dick said...

I realize it is a real problem but when you look at some of the decisions from courts staffed by real lawyers and the basis of them these characters are not so far off after all. Read some of the legal blogs and then read the comments by the lawyers. I find that I can't believe at the picayune arguemtns they make and they are serious about them.

I realize that the law is definitely concerned with the minor nuances of the law as passed but the lengths and the depths that some of the lawyers will go to in order to win a case are beyond belief. You wonder if common sense is at work anywhere with some of them. Of course you can say that about some of the laws as well.

Maxine Weiss said...

Kangaroo Court.


Peace, Maxine

howzerdo said...

I don't trust any "extensive study" done by the New York Times when the subject is connected to upstate New York.

Bruce Hayden said...

It isn't just NY. I ran into this years ago in Dillon, CO. But probably worse, IMHO, is the AZ Justice of the Peace system. In Colorado, we got away from that system decades ago, but last I knew, it still operated in AZ.

JP courts are where some misdemeanors and most traffic offenses are heard, and most of the JPs are not attorneys. So, you had better not try to defend yourself based on the law.

I had one experience in PHX, where I was ticketed for exiting a freeway other than at a designated exit. So, I got the officer admit that I was in the process of exiting, and had not done so yet. And then, I pointed out that there are no inchoate traffic offenses (such as attempted speeding, consipiring to run a stop sign, etc.), and, thus, I had not violated the statute.

I lost, appealed to the district court, where the judge was an attorney, won, and it was remanded. But, instead of a dismissal, I was retried, lost again at the JP level, and appealed, again. Same district court judge, and he lost it this time. We spent my oral argument time drafting a two page rebuke for the JP court - that they are bound by AZ statutes, whether they like it or not, and when he remands, he wants a dismissal, and not to see the case again a year later.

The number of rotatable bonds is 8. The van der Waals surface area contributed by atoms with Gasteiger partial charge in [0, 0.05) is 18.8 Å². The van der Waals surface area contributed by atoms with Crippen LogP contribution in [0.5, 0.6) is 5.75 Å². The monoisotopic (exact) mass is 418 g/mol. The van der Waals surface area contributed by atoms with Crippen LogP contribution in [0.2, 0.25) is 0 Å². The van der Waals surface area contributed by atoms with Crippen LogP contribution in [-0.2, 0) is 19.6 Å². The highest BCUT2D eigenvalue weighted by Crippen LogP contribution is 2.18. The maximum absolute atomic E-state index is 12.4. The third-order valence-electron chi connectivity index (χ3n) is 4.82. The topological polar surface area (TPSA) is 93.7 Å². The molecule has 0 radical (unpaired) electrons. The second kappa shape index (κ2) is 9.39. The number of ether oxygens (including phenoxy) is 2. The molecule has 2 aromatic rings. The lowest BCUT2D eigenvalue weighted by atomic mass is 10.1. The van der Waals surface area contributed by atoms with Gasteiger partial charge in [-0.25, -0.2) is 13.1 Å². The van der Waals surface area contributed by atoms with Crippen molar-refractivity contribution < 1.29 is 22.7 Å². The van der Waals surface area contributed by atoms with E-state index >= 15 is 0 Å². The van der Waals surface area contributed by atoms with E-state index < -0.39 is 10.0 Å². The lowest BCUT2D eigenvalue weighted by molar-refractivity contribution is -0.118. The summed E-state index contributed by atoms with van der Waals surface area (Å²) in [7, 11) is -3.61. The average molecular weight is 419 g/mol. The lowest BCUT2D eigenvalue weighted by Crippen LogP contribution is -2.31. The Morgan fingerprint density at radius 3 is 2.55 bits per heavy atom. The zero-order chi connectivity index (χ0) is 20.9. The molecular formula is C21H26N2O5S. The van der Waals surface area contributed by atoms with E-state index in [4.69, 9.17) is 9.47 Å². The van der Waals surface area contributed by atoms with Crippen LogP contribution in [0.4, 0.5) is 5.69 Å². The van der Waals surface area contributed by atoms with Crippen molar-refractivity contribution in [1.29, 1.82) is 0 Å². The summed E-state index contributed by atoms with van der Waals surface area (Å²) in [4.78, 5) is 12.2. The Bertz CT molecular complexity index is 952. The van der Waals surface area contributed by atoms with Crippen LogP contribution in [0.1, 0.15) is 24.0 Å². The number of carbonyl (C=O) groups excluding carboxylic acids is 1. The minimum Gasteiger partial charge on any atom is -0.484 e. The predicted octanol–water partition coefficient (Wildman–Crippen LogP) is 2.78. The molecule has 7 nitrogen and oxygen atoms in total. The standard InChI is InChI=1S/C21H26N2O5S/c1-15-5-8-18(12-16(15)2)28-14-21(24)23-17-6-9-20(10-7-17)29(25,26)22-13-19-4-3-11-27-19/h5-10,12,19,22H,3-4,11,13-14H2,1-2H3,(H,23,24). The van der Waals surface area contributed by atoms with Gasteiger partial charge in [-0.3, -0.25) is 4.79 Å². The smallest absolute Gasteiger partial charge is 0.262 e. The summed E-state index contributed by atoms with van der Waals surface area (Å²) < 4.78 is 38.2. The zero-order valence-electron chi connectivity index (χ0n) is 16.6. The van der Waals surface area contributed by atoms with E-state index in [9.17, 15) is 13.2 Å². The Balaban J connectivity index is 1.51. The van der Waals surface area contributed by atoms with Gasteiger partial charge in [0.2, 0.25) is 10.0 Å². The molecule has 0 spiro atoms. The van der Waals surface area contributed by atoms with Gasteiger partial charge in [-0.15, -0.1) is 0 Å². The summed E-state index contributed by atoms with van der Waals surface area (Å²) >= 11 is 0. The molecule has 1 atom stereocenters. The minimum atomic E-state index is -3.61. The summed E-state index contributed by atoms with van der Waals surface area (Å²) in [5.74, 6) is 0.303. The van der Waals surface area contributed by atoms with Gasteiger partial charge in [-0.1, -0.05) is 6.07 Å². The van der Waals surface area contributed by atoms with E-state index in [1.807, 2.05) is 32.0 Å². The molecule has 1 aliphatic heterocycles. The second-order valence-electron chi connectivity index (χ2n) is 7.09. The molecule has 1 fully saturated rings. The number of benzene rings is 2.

And don't bother trying to cite Rules of Evidence to suppress, for example, hearsay. How can you expect a JP who hasn't been to law school to understand something like that complicated. Never mind that these courts are bound by them, just like any others in the state.

What is scary is sitting in the audience waiting your turn, and listening to guys going away to jail based on inadmissible evidence. Most of the defendants don't have counsel, and those who do, invariably have overworked PDs, and the JPs don't listen to their legal arguments any more than they listened to mine.

Ken Stalter said...

There are definitely problems with the local courts, but that article read less like a balanced analysis of the system and a lot more like just another NYT anti-upstate hatefest.

Daryl Herbert said...

I'm really angry, reading this. I don't have much intelligible or printable to say.